For business flexibility purposes, many individuals choose to establish a limited liability company or LLC. This option is desirable for people that prize what a sole proprietorship has to offer, individuality, as well as the legal protection an LLC affords. Your business attorney can explain the finer points of establishing an LLC and help set one up in your state.
A limited liability company is a legal business structure that is recognized in all 50 states and the District of Columbia. When it comes to paying taxes, it offers a pass through capability, allowing its owners to file taxes as a sole proprietorship or a partnership. Like a corporation, an LLC limits the personal liability of its owners. If a legal matter does arise, a plaintiff can go after an LLC’s assets, but not its owner’s personal assets.
The first LLCs established in the United States were in Wyoming beginning in 1977. Notably, the Wyoming act permitting an LLC was modeled on one used in Germany. Uncertainty on how the IRS would treat LLCs slowed the advance of this business arrangement though the 1980s. However, as the IRS clarified its rules, by the 1990s LLCs were established nationwide.
In some states, there are variations on the LLC theme. For instance, you may see the term PLLC used to describe a Professional Limited Liability Company. Such enterprises are reserved for individuals and businesses that provide professional services such a doctor, an accountant or an attorney. How PLLCs are handled, if at all, is always determined at the state level.
One of the most significant reasons for establishing an LLC has to do entirely with personal liability. Accounts opened in the business name belong to the LLC and therefore cannot be assigned to the individual members. That means loans, credit cards and other business debts owed are the liability of the LLC, not the individuals.
An LLC can determine how profits are divided. For instance, if there are five owners, 40 percent of the profits might go to one individual, 30 percent to a second owner, 20 percent to a third owner and 5 percent each to the fourth and fifth owners. This ratio is determined by the LLC and is agreed upon by its owners.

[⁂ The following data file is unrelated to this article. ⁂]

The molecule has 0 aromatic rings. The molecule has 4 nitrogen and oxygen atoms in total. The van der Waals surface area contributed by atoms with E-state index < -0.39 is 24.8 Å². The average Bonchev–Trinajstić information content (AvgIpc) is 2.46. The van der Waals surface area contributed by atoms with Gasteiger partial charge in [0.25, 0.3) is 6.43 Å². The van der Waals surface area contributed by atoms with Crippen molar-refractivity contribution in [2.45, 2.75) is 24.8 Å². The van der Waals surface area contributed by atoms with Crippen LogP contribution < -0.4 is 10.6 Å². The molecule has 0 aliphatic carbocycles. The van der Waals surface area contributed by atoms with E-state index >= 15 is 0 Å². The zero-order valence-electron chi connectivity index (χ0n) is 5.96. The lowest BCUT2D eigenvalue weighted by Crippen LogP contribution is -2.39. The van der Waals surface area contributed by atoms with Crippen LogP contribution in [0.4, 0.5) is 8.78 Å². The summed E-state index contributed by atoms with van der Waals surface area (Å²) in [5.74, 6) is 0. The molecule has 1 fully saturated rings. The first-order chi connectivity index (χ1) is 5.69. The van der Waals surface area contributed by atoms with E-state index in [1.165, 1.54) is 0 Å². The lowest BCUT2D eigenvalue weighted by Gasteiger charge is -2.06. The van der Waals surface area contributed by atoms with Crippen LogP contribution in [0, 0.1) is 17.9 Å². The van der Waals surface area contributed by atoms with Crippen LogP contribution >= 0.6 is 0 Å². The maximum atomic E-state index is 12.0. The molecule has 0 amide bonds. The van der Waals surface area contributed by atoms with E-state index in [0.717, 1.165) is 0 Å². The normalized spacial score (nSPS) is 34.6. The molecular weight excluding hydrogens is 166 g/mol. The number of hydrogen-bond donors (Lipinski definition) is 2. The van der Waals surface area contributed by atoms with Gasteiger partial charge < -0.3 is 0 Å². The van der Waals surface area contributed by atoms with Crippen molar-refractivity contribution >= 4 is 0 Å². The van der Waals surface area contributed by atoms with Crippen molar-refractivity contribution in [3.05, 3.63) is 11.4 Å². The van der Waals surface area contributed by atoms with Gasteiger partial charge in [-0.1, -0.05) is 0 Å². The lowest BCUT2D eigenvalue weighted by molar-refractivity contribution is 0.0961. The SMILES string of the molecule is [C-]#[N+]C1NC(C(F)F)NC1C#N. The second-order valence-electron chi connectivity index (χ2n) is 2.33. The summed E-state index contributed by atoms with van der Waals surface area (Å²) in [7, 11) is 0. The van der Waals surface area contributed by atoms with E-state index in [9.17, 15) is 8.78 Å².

Corporations must conduct business meetings and keep formal record through minutes and published resolutions. The LLC has no such requirement, although meetings and other formal gatherings may still be held.
An LLC is only in affect as long as its members remain alive. A one-person LLC is automatically dissolved on the death of its sole member. An LLC with two or more members must spell out what happens to the business if one member passes away. If the LLC files for bankruptcy, it will automatically dissolve too.
Putting an LLC together requires that its members take steps that a sole proprietor would not take. For instance, an LLC must file "articles of incorporation" with the state. A related filing fee must be paid and annual reports issued. Once the necessary paperwork has been issued, the state may issue a "certificate of organization" to the LLC. Separately, some states also require LLCs to maintain an operating agreement, something your attorney may recommend even if one is not required.
Now back to the IRS. Although recognized by the individual states, the IRS has chosen to ignore LLCs, looking at them as a corporation, a partnership or as a "disregarded entity" on the individual’s tax return. An LLC with two or more members is treated as a partnership for tax purposes unless its members file IRS Form 8832 to have it treated as a corporation. Although the IRS looks at LLCs differently than the individual states, it still expects that the applicable and appropriate taxes be paid. Check with your attorney on how best to handle your LLC.
Frank Roberts writes for Swope, Rodante P.A., a Tampa law firm specializing in cases involving traumatic brain injury, wrongful death, automobile collision, and catastrophic injury.